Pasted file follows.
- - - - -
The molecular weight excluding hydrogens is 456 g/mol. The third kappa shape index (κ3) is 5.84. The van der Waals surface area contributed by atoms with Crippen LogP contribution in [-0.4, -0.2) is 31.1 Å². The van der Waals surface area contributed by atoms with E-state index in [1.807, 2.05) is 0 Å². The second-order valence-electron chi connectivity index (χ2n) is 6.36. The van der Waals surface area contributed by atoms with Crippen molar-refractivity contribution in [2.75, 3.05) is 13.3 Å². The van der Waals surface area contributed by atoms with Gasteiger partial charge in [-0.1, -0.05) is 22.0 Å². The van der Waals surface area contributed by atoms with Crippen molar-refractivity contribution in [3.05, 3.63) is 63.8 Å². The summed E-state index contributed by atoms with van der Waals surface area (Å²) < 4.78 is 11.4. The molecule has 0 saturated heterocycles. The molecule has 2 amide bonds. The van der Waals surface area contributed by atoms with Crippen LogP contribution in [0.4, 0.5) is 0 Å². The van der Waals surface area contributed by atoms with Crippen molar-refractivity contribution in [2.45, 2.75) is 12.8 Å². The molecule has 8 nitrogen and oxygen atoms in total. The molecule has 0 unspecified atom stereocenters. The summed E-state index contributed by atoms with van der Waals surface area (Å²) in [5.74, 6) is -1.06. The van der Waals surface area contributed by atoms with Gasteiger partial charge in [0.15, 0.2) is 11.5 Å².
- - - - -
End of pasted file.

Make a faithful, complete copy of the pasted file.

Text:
The molecular weight excluding hydrogens is 456 g/mol. The third kappa shape index (κ3) is 5.84. The van der Waals surface area contributed by atoms with Crippen LogP contribution in [-0.4, -0.2) is 31.1 Å². The van der Waals surface area contributed by atoms with E-state index in [1.807, 2.05) is 0 Å². The second-order valence-electron chi connectivity index (χ2n) is 6.36. The van der Waals surface area contributed by atoms with Crippen molar-refractivity contribution in [2.75, 3.05) is 13.3 Å². The van der Waals surface area contributed by atoms with Gasteiger partial charge in [-0.1, -0.05) is 22.0 Å². The van der Waals surface area contributed by atoms with Crippen molar-refractivity contribution in [3.05, 3.63) is 63.8 Å². The summed E-state index contributed by atoms with van der Waals surface area (Å²) < 4.78 is 11.4. The molecule has 0 saturated heterocycles. The molecule has 2 amide bonds. The van der Waals surface area contributed by atoms with Crippen LogP contribution in [0.4, 0.5) is 0 Å². The van der Waals surface area contributed by atoms with Crippen molar-refractivity contribution in [2.45, 2.75) is 12.8 Å². The molecule has 8 nitrogen and oxygen atoms in total. The molecule has 0 unspecified atom stereocenters. The summed E-state index contributed by atoms with van der Waals surface area (Å²) in [5.74, 6) is -1.06. The van der Waals surface area contributed by atoms with Gasteiger partial charge in [0.15, 0.2) is 11.5 Å².